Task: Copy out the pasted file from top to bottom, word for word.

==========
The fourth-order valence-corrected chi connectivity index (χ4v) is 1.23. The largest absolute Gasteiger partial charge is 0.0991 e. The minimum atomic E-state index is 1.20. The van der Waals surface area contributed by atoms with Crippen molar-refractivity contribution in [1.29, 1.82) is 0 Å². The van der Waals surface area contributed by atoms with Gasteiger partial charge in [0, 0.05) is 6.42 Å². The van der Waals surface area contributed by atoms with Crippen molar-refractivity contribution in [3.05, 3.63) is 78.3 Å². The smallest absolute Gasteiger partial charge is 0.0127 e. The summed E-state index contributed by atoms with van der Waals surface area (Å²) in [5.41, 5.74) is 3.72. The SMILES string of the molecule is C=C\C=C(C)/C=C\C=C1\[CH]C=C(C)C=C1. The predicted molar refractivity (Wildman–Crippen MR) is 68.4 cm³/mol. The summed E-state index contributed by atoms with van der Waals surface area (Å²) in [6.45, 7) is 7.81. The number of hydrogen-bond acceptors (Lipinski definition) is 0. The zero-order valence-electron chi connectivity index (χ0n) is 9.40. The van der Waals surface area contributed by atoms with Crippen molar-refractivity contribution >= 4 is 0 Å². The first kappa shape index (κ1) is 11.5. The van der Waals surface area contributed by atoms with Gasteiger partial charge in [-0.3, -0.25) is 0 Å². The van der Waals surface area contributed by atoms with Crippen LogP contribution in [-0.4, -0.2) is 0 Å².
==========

The fourth-order valence-corrected chi connectivity index (χ4v) is 1.23. The largest absolute Gasteiger partial charge is 0.0991 e. The minimum atomic E-state index is 1.20. The van der Waals surface area contributed by atoms with Crippen molar-refractivity contribution in [1.29, 1.82) is 0 Å². The van der Waals surface area contributed by atoms with Gasteiger partial charge in [0, 0.05) is 6.42 Å². The van der Waals surface area contributed by atoms with Crippen molar-refractivity contribution in [3.05, 3.63) is 78.3 Å². The smallest absolute Gasteiger partial charge is 0.0127 e. The summed E-state index contributed by atoms with van der Waals surface area (Å²) in [5.41, 5.74) is 3.72. The SMILES string of the molecule is C=C\C=C(C)/C=C\C=C1\[CH]C=C(C)C=C1. The predicted molar refractivity (Wildman–Crippen MR) is 68.4 cm³/mol. The summed E-state index contributed by atoms with van der Waals surface area (Å²) in [6.45, 7) is 7.81. The number of hydrogen-bond acceptors (Lipinski definition) is 0. The zero-order valence-electron chi connectivity index (χ0n) is 9.40. The van der Waals surface area contributed by atoms with Crippen molar-refractivity contribution >= 4 is 0 Å². The first kappa shape index (κ1) is 11.5. The van der Waals surface area contributed by atoms with Gasteiger partial charge in [-0.3, -0.25) is 0 Å². The van der Waals surface area contributed by atoms with Crippen LogP contribution in [-0.4, -0.2) is 0 Å².